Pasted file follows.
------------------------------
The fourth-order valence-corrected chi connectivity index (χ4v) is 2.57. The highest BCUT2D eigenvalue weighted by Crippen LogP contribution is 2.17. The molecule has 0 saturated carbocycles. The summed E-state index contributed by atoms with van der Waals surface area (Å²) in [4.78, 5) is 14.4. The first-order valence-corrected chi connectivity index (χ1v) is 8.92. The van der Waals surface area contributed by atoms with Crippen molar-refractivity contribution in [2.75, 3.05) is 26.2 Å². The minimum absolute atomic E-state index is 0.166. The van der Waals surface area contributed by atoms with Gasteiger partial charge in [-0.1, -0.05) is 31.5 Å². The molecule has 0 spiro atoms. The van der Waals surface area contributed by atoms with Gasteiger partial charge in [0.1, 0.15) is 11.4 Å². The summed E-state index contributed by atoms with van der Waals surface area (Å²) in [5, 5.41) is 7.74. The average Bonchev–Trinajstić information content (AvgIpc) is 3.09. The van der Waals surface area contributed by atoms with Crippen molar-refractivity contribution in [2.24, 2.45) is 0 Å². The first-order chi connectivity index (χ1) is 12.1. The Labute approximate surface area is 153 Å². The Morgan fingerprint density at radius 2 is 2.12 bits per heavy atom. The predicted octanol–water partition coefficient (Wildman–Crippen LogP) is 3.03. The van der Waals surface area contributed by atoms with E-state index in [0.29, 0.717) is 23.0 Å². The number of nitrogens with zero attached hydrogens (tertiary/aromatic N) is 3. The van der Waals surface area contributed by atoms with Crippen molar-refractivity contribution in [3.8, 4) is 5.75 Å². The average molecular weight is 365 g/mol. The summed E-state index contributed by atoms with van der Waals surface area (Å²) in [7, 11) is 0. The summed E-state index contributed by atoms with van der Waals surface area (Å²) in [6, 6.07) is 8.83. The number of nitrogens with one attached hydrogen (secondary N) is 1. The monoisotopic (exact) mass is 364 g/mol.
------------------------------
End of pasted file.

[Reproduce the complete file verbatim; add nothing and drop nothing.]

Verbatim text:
The fourth-order valence-corrected chi connectivity index (χ4v) is 2.57. The highest BCUT2D eigenvalue weighted by Crippen LogP contribution is 2.17. The molecule has 0 saturated carbocycles. The summed E-state index contributed by atoms with van der Waals surface area (Å²) in [4.78, 5) is 14.4. The first-order valence-corrected chi connectivity index (χ1v) is 8.92. The van der Waals surface area contributed by atoms with Crippen molar-refractivity contribution in [2.75, 3.05) is 26.2 Å². The minimum absolute atomic E-state index is 0.166. The van der Waals surface area contributed by atoms with Gasteiger partial charge in [-0.1, -0.05) is 31.5 Å². The molecule has 0 spiro atoms. The van der Waals surface area contributed by atoms with Gasteiger partial charge in [0.1, 0.15) is 11.4 Å². The summed E-state index contributed by atoms with van der Waals surface area (Å²) in [5, 5.41) is 7.74. The average Bonchev–Trinajstić information content (AvgIpc) is 3.09. The van der Waals surface area contributed by atoms with Crippen molar-refractivity contribution in [2.24, 2.45) is 0 Å². The first-order chi connectivity index (χ1) is 12.1. The Labute approximate surface area is 153 Å². The Morgan fingerprint density at radius 2 is 2.12 bits per heavy atom. The predicted octanol–water partition coefficient (Wildman–Crippen LogP) is 3.03. The van der Waals surface area contributed by atoms with E-state index in [0.29, 0.717) is 23.0 Å². The number of nitrogens with zero attached hydrogens (tertiary/aromatic N) is 3. The van der Waals surface area contributed by atoms with Crippen molar-refractivity contribution in [3.8, 4) is 5.75 Å². The average molecular weight is 365 g/mol. The summed E-state index contributed by atoms with van der Waals surface area (Å²) in [7, 11) is 0. The summed E-state index contributed by atoms with van der Waals surface area (Å²) in [6, 6.07) is 8.83. The number of nitrogens with one attached hydrogen (secondary N) is 1. The monoisotopic (exact) mass is 364 g/mol.